- - Sunday, November 17, 2013

For decades, the mental health fields have been fighting for the gold standard in coverage of mental disorders: parity with physical illnesses.

The extension of federal policy was announced by Secretary of Health and Human Services Kathleen Sebelius along with decades-long supporter Rosalynn Carter earlier this month. The new rules combine the intent of the 2008 Mental Health Parity and Addiction Equity Act with Obamacare regulations to yield virtually unlimited mental health care to anyone diagnosed with a psychiatric disorder. If mental health providers diagnose mental illness, co-payments, deductibles and lifelong coverage will be comparable to those afforded patients with diagnosed genuine medical illnesses.

The arguments against such expanded coverage have always focused on its invalidity, unintended social consequences and the costs of mental illness treatment, both drug and talk therapy.

Throughout the past half-century, there has been considerable debate over whether most mental disorders are actually physical, neurological illnesses.

While many critics of equating mental illness with physical illness were unwilling to concede that even the most extreme mental states and behaviors — such as some schizophrenias — were authentic medical illnesses, a substantial portion of the general public infers that everyday problems have the same likely neurochemical link as “severe mental illness.”

In addition, many people think that psychological problems of children, whether or not they are real physical diseases, are sufficiently poignant to justify being termed “illnesses” which deserve third-party payments. The exponential increases of diagnoses of Attention-Deficit Hyperactivity Disorder over the past several decades have thus engendered limited criticism.

While a few serious psychiatric-medical disorders (they are not called “diseases” in psychiatry’s diagnostic manual) such as major depression may warrant lifelong coverage, many, if not most, of the hundreds of diagnoses therein surely do not. Merely disturbed “patients” may be diagnosed as having “adjustment disorder,” “social phobias” or many of the other catch-all diagnoses. Providing them lengthy and expensive attention and treatment may be a lot of things, but it is not necessary medical support.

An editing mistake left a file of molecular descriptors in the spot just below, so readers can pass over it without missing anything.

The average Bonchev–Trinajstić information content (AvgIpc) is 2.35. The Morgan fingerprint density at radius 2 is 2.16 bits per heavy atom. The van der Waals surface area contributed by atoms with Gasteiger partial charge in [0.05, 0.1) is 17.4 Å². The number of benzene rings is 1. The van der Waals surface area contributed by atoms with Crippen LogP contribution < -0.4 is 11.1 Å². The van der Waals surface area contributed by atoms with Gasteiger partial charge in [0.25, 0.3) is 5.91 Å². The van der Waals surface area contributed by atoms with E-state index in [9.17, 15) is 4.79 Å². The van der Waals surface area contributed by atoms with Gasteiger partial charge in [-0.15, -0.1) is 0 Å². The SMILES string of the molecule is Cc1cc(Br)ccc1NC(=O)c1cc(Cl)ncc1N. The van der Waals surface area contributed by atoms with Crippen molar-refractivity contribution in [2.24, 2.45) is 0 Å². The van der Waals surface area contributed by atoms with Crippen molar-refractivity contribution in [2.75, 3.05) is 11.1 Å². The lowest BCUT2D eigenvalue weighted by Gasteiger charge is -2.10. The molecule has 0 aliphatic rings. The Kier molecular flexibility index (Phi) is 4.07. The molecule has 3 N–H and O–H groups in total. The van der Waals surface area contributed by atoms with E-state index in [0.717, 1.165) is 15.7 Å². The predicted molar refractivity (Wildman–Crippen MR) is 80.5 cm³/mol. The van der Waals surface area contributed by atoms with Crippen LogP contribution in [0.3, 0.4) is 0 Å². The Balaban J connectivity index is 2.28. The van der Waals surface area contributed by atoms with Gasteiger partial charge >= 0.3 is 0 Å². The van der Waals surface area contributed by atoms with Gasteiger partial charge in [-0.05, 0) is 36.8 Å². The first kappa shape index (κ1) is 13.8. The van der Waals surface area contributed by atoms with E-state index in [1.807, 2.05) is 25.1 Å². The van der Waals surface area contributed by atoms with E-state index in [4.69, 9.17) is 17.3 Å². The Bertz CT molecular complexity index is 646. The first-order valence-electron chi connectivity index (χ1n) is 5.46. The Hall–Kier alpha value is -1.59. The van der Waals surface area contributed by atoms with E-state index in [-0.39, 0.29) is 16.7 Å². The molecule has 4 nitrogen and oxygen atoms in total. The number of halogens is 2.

The great majority of problems attended to by mental health professionals have no established chemical-neurological cause and surely constitute the “problems in living” that are illness only metaphorically. Because so many of the worried well exist without any brain chemistry established as the cause, we get estimates of a 500 percent increase in numbers of mentally ill during the past five decades. There is even a claim in a study sponsored by the National Institute of Mental Health that more than half of the public will suffer a mental disorder in their lifetime.

The unintended consequences of such proliferation of mental-disorder diagnoses also include the overall diminishing of assumed individual responsibility for people’s problems and attributed responsibility for bad or illegal behavior, as represented by the insanity plea in the criminal justice system.

Lessened accountability for untoward behavior provides less incentive for changing such behavior, as well as the inference that one’s mood and actions cannot be controlled without pharmacological or counseling interventions.

Medical coverage for those who drink too much or take too many drugs is an example of “treating” behavior that is clearly volitional and voluntary, especially at its inception, and requires willpower, not medical intervention. To allow adults to assume that society will take care of one’s “alcoholism” or drug abuse incentivizes perpetuation of the destructive behaviors.

The financial consequences of genuine parity cannot be precisely known. If, however, the stigma of receiving extensive mental health care is significantly reduced and unlimited duration of treatment is allowed across the board, costs will inevitably skyrocket.

Equating physical illness with mental illness has the appearance of equity, but it is an equation based on a false premise that they are identical. Furthermore, it is destructive culturally, making us, as one writer terms it, a “nation of victims.”

We cannot afford the social or literal cost of this cultural change.

Richard E. Vatz, a professor at Towson University, is author of “The Only Authentic Book of Persuasion” (Kendall Hunt, 2013), the psychology editor of USA Today Magazine and an editor of Current Psychology.